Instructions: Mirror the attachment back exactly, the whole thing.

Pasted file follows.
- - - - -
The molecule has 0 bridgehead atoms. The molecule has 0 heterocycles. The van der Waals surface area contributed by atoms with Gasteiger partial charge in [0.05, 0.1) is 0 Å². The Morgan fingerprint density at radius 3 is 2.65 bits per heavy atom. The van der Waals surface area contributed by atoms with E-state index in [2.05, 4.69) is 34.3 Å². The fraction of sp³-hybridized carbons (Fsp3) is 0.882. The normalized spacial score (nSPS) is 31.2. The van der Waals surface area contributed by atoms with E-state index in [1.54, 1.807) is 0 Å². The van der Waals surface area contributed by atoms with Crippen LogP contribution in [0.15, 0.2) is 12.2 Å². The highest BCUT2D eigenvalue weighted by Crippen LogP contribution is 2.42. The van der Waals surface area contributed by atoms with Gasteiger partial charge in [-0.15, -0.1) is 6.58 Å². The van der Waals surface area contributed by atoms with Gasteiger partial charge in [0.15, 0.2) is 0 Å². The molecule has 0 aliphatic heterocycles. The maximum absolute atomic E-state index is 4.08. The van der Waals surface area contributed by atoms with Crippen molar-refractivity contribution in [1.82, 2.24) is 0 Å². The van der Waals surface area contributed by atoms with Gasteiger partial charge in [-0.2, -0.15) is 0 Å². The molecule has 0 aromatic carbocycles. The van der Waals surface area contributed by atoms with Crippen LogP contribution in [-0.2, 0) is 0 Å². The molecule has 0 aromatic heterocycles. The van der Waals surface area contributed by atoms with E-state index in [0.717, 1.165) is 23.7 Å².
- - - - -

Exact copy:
The molecule has 0 bridgehead atoms. The molecule has 0 heterocycles. The van der Waals surface area contributed by atoms with Gasteiger partial charge in [0.05, 0.1) is 0 Å². The Morgan fingerprint density at radius 3 is 2.65 bits per heavy atom. The van der Waals surface area contributed by atoms with E-state index in [2.05, 4.69) is 34.3 Å². The fraction of sp³-hybridized carbons (Fsp3) is 0.882. The normalized spacial score (nSPS) is 31.2. The van der Waals surface area contributed by atoms with E-state index in [1.54, 1.807) is 0 Å². The van der Waals surface area contributed by atoms with Crippen LogP contribution in [0.15, 0.2) is 12.2 Å². The highest BCUT2D eigenvalue weighted by Crippen LogP contribution is 2.42. The van der Waals surface area contributed by atoms with Gasteiger partial charge in [-0.15, -0.1) is 6.58 Å². The van der Waals surface area contributed by atoms with Gasteiger partial charge in [0.15, 0.2) is 0 Å². The molecule has 0 aliphatic heterocycles. The maximum absolute atomic E-state index is 4.08. The van der Waals surface area contributed by atoms with Crippen molar-refractivity contribution in [1.82, 2.24) is 0 Å². The van der Waals surface area contributed by atoms with Gasteiger partial charge in [-0.2, -0.15) is 0 Å². The molecule has 0 aromatic carbocycles. The van der Waals surface area contributed by atoms with Crippen LogP contribution in [-0.2, 0) is 0 Å². The molecule has 0 aromatic heterocycles. The van der Waals surface area contributed by atoms with E-state index in [0.717, 1.165) is 23.7 Å².